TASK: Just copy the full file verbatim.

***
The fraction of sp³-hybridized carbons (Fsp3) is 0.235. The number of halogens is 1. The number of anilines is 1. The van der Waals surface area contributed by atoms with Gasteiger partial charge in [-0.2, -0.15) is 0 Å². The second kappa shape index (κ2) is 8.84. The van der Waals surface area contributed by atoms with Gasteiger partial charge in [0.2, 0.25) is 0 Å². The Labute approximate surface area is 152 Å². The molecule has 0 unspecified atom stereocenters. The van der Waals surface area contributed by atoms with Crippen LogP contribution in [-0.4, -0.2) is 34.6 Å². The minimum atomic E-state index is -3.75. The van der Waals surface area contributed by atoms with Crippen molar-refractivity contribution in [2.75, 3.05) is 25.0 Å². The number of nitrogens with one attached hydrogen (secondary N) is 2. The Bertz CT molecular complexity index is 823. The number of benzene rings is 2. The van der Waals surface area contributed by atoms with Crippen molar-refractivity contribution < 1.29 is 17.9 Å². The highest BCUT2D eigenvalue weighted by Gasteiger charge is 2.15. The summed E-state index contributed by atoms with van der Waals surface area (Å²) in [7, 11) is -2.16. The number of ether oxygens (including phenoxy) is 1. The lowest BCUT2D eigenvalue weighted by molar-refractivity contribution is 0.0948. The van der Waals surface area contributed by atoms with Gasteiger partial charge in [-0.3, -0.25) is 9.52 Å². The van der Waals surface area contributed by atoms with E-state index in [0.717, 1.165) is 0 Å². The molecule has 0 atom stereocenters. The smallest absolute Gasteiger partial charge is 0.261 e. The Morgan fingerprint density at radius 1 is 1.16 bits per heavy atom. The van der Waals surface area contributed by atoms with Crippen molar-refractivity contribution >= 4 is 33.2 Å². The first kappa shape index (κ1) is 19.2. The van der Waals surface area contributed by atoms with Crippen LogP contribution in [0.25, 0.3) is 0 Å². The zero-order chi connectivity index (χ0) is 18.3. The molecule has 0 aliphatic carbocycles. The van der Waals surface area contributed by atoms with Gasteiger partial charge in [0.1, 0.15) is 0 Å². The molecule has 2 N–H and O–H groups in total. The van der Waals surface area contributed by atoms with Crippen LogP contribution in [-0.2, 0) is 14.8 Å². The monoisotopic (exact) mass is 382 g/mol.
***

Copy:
The fraction of sp³-hybridized carbons (Fsp3) is 0.235. The number of halogens is 1. The number of anilines is 1. The van der Waals surface area contributed by atoms with Gasteiger partial charge in [-0.2, -0.15) is 0 Å². The second kappa shape index (κ2) is 8.84. The van der Waals surface area contributed by atoms with Gasteiger partial charge in [0.2, 0.25) is 0 Å². The Labute approximate surface area is 152 Å². The molecule has 0 unspecified atom stereocenters. The van der Waals surface area contributed by atoms with Crippen LogP contribution in [-0.4, -0.2) is 34.6 Å². The minimum atomic E-state index is -3.75. The van der Waals surface area contributed by atoms with Crippen molar-refractivity contribution in [2.75, 3.05) is 25.0 Å². The number of nitrogens with one attached hydrogen (secondary N) is 2. The Bertz CT molecular complexity index is 823. The number of benzene rings is 2. The van der Waals surface area contributed by atoms with Crippen molar-refractivity contribution < 1.29 is 17.9 Å². The highest BCUT2D eigenvalue weighted by Gasteiger charge is 2.15. The summed E-state index contributed by atoms with van der Waals surface area (Å²) in [7, 11) is -2.16. The number of ether oxygens (including phenoxy) is 1. The lowest BCUT2D eigenvalue weighted by molar-refractivity contribution is 0.0948. The van der Waals surface area contributed by atoms with Gasteiger partial charge in [-0.3, -0.25) is 9.52 Å². The van der Waals surface area contributed by atoms with E-state index in [0.717, 1.165) is 0 Å². The molecule has 0 atom stereocenters. The smallest absolute Gasteiger partial charge is 0.261 e. The Morgan fingerprint density at radius 1 is 1.16 bits per heavy atom. The van der Waals surface area contributed by atoms with Crippen molar-refractivity contribution >= 4 is 33.2 Å². The first kappa shape index (κ1) is 19.2. The van der Waals surface area contributed by atoms with Crippen LogP contribution in [0.25, 0.3) is 0 Å². The zero-order chi connectivity index (χ0) is 18.3. The molecule has 0 aliphatic carbocycles. The van der Waals surface area contributed by atoms with Gasteiger partial charge in [0.1, 0.15) is 0 Å². The molecule has 2 N–H and O–H groups in total. The van der Waals surface area contributed by atoms with Crippen LogP contribution in [-0.2, 0) is 14.8 Å². The monoisotopic (exact) mass is 382 g/mol.